Quantcast

One Year and One Million Words with Laura Jane Grace

Dan Ozzi

How two boxes of journals became a punk rock memoir.

Photos by Mitchell Wojcik

It was soft and subtle. I might've been the only one who picked up on it over the sounds of plates and utensils clanking together in the diner.

"Will there be anything else, gentlemen?" the waitress asked the two of us.

"Gentlemen." It was wrong.

"Just the check," I said.

Seated across from me, Laura Jane Grace extracted from her clutch purse a credit card and handed it to her. The waitress plucked it from her fingers, their knuckles tattooed with the word "HOWL" and their nails painted with black polish, and retreated to the kitchen.

"Gentlemen." It was an odd mistake, I thought. Laura has a long brown mane that flows a foot past her shoulders and she constantly flips the thickness of it from side to side as she talks. She's got a soft, coy way of speaking when in public. But in her black Doc Marten boots, black jeans, and black Happy Hippie hoodie, a gift for recording a cover of the Replacements' "Androgynous" with Miley Cyrus for her LGBTQ foundation, she wasn't presenting herself by society's standards of femininity. She wasn't wearing a dress or eyeliner. She wasn't in heels. She wasn't en femme, as she'd say.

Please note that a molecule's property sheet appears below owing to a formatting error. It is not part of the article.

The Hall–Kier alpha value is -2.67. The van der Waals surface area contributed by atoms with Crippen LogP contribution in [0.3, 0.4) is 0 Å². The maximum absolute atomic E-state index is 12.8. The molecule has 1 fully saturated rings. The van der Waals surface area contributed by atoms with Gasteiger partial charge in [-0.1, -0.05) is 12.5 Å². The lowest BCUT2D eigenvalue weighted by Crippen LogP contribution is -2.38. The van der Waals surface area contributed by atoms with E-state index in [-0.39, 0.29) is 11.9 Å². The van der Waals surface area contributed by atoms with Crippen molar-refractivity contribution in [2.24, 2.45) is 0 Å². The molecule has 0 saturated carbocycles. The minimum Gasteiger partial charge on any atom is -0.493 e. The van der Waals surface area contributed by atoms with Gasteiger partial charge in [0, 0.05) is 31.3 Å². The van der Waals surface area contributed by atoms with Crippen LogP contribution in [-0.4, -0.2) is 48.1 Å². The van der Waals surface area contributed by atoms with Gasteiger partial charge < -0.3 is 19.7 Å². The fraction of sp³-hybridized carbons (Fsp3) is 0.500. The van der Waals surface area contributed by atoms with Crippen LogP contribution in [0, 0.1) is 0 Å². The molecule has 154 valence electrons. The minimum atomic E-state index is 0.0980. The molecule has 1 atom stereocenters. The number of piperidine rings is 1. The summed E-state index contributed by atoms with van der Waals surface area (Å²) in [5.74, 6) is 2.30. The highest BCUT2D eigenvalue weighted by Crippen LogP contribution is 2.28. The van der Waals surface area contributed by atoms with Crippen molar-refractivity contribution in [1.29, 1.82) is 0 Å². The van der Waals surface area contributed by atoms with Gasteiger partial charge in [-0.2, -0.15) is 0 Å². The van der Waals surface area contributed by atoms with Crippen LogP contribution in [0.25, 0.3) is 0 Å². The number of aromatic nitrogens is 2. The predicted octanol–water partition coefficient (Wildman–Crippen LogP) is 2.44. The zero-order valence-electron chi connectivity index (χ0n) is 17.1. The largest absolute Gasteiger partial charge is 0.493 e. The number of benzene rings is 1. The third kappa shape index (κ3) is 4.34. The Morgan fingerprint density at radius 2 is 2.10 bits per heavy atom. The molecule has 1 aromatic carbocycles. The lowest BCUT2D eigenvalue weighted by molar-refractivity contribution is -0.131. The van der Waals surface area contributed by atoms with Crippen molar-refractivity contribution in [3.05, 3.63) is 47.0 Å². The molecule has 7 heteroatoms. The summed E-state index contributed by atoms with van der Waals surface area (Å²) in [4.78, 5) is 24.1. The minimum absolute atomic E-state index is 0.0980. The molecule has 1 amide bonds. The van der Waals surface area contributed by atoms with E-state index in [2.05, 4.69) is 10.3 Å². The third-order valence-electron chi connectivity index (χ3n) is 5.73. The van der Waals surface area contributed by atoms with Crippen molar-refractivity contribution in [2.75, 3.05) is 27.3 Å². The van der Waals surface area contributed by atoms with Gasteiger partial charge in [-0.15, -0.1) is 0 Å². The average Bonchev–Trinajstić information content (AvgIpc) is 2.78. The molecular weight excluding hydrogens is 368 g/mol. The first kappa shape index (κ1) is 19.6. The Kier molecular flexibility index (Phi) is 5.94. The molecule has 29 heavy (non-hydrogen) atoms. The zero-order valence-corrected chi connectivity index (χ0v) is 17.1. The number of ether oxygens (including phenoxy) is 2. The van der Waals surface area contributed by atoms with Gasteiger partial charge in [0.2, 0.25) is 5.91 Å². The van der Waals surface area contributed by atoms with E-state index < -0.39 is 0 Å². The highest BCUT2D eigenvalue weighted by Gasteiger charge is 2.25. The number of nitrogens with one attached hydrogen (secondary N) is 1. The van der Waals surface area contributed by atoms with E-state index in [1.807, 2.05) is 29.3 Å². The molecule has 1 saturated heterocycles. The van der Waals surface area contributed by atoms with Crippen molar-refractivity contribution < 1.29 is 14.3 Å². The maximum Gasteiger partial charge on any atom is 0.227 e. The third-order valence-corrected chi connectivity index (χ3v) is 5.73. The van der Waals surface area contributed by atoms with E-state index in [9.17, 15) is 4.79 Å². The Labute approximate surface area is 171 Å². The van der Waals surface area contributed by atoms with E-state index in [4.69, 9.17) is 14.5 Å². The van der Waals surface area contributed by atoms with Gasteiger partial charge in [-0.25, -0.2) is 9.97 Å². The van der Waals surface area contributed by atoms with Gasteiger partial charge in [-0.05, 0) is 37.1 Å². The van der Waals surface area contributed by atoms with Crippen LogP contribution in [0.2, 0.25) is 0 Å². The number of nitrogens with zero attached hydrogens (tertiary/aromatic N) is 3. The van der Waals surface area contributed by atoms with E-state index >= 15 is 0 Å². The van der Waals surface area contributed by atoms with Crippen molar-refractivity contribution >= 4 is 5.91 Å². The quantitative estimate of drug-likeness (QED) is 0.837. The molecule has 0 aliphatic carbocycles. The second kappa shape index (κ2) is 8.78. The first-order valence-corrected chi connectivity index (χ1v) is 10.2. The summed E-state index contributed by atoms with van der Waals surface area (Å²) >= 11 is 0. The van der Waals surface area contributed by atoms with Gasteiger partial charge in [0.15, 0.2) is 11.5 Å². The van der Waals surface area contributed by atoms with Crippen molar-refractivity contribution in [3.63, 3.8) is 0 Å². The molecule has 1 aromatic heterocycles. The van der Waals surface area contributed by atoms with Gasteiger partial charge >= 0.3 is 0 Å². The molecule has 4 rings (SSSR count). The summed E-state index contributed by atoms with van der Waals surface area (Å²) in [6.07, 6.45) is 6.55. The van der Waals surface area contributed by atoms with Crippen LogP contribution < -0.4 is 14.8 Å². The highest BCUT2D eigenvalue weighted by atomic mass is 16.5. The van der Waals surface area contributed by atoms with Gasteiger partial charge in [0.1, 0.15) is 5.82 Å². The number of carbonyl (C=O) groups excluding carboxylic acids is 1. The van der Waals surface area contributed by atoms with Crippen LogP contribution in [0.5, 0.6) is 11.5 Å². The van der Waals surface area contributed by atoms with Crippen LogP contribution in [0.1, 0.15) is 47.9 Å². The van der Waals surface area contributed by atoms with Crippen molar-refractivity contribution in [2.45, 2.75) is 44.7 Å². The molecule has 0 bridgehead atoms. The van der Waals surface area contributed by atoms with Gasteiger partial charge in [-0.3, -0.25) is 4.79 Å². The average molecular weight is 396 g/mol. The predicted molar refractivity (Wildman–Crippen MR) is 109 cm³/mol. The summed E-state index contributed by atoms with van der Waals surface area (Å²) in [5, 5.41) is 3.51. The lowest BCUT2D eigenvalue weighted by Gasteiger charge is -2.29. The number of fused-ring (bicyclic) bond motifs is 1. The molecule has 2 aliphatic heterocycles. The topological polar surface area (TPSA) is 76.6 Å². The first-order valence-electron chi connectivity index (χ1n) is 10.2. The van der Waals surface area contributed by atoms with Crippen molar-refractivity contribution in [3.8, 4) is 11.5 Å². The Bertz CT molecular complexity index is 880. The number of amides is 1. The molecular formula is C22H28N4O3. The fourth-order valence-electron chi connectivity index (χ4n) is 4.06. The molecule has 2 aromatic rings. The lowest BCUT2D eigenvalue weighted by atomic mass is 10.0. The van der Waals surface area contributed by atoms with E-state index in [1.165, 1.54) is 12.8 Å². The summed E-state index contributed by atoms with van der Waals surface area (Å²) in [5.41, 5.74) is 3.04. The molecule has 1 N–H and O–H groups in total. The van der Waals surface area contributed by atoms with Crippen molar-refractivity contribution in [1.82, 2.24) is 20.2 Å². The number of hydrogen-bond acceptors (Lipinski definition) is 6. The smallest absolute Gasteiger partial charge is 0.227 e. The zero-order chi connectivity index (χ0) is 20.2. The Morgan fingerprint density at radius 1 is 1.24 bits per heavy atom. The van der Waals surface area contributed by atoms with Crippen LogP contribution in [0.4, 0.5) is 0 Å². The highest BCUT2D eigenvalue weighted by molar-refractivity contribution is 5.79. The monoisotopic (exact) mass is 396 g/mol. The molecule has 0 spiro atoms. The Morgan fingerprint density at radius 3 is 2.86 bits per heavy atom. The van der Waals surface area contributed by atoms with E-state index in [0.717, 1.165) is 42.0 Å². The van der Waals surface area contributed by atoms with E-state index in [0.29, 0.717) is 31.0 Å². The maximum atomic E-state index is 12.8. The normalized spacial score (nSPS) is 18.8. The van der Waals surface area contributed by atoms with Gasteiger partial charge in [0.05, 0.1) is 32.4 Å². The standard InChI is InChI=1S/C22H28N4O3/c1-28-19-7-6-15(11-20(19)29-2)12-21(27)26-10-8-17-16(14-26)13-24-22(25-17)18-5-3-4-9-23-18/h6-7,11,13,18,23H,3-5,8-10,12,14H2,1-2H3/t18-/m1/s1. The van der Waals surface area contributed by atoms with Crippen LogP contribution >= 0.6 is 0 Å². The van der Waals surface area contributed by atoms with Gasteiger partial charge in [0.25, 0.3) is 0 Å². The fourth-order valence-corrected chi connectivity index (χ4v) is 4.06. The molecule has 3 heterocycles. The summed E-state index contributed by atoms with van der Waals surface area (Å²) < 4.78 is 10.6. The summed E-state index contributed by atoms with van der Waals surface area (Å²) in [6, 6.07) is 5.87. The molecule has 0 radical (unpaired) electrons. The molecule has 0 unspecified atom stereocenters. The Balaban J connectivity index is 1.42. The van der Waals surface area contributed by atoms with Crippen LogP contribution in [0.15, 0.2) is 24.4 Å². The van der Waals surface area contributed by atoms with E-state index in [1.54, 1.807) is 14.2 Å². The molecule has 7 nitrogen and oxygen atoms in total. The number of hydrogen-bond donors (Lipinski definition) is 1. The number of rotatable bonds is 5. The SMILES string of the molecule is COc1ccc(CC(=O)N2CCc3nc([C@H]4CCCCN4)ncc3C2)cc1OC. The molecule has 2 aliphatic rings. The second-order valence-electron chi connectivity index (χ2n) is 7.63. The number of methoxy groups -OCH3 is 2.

When the waitress returned with the receipt, her tone was higher and more excited. "Excuse me," she said to Laura with a hand over her chest. "I'm so embarrassed, I didn't realize who you were." Certainly, here would be where she realized her error, that she had used the wrong descriptor for a person who very publicly came out as transgender three years prior in the pages of Rolling Stone, a woman who famously fronts a popular punk band under the name Laura Jane Grace. The waitress continued: "Are you... Tommy Gabel from Against Me!?"